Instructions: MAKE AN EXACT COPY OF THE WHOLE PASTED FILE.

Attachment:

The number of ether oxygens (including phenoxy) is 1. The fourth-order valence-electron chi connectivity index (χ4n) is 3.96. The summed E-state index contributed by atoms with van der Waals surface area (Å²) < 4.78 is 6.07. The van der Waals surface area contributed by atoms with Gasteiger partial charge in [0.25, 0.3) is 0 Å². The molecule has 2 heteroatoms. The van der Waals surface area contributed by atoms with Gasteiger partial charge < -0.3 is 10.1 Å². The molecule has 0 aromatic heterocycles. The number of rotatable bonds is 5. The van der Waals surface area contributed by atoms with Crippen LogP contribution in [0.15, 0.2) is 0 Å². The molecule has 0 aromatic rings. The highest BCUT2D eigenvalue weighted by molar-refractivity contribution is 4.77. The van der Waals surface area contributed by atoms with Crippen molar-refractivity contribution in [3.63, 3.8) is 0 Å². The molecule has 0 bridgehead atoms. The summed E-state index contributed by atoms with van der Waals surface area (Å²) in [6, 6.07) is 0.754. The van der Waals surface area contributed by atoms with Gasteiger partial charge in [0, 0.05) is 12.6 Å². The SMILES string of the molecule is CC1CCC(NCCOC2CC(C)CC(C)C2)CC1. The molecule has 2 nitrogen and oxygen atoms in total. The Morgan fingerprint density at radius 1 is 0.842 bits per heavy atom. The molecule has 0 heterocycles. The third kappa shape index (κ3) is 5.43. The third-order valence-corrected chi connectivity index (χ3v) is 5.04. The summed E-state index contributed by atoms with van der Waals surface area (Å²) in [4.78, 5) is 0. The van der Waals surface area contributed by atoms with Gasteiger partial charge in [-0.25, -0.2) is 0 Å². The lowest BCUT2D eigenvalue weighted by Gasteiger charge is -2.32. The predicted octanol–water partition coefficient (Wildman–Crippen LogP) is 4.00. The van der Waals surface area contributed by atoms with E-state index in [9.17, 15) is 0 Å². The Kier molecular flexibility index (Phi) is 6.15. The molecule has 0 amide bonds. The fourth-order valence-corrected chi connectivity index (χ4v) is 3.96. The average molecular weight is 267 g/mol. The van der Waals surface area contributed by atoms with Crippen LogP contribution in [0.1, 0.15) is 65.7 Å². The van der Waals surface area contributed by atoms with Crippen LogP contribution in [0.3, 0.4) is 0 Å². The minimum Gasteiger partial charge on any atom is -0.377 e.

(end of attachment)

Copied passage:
The number of ether oxygens (including phenoxy) is 1. The fourth-order valence-electron chi connectivity index (χ4n) is 3.96. The summed E-state index contributed by atoms with van der Waals surface area (Å²) < 4.78 is 6.07. The van der Waals surface area contributed by atoms with Gasteiger partial charge in [0.25, 0.3) is 0 Å². The molecule has 2 heteroatoms. The van der Waals surface area contributed by atoms with Gasteiger partial charge < -0.3 is 10.1 Å². The molecule has 0 aromatic heterocycles. The number of rotatable bonds is 5. The van der Waals surface area contributed by atoms with Crippen LogP contribution in [0.15, 0.2) is 0 Å². The molecule has 0 aromatic rings. The highest BCUT2D eigenvalue weighted by molar-refractivity contribution is 4.77. The van der Waals surface area contributed by atoms with Crippen molar-refractivity contribution in [3.63, 3.8) is 0 Å². The molecule has 0 bridgehead atoms. The summed E-state index contributed by atoms with van der Waals surface area (Å²) in [6, 6.07) is 0.754. The van der Waals surface area contributed by atoms with Gasteiger partial charge in [0, 0.05) is 12.6 Å². The SMILES string of the molecule is CC1CCC(NCCOC2CC(C)CC(C)C2)CC1. The molecule has 2 nitrogen and oxygen atoms in total. The Morgan fingerprint density at radius 1 is 0.842 bits per heavy atom. The molecule has 0 heterocycles. The third kappa shape index (κ3) is 5.43. The third-order valence-corrected chi connectivity index (χ3v) is 5.04. The summed E-state index contributed by atoms with van der Waals surface area (Å²) in [4.78, 5) is 0. The van der Waals surface area contributed by atoms with Gasteiger partial charge in [-0.25, -0.2) is 0 Å². The lowest BCUT2D eigenvalue weighted by Gasteiger charge is -2.32. The predicted octanol–water partition coefficient (Wildman–Crippen LogP) is 4.00. The van der Waals surface area contributed by atoms with E-state index in [9.17, 15) is 0 Å². The Kier molecular flexibility index (Phi) is 6.15. The molecule has 0 amide bonds. The fourth-order valence-corrected chi connectivity index (χ4v) is 3.96. The average molecular weight is 267 g/mol. The van der Waals surface area contributed by atoms with Crippen LogP contribution in [0.1, 0.15) is 65.7 Å². The van der Waals surface area contributed by atoms with Crippen LogP contribution in [0.3, 0.4) is 0 Å². The minimum Gasteiger partial charge on any atom is -0.377 e.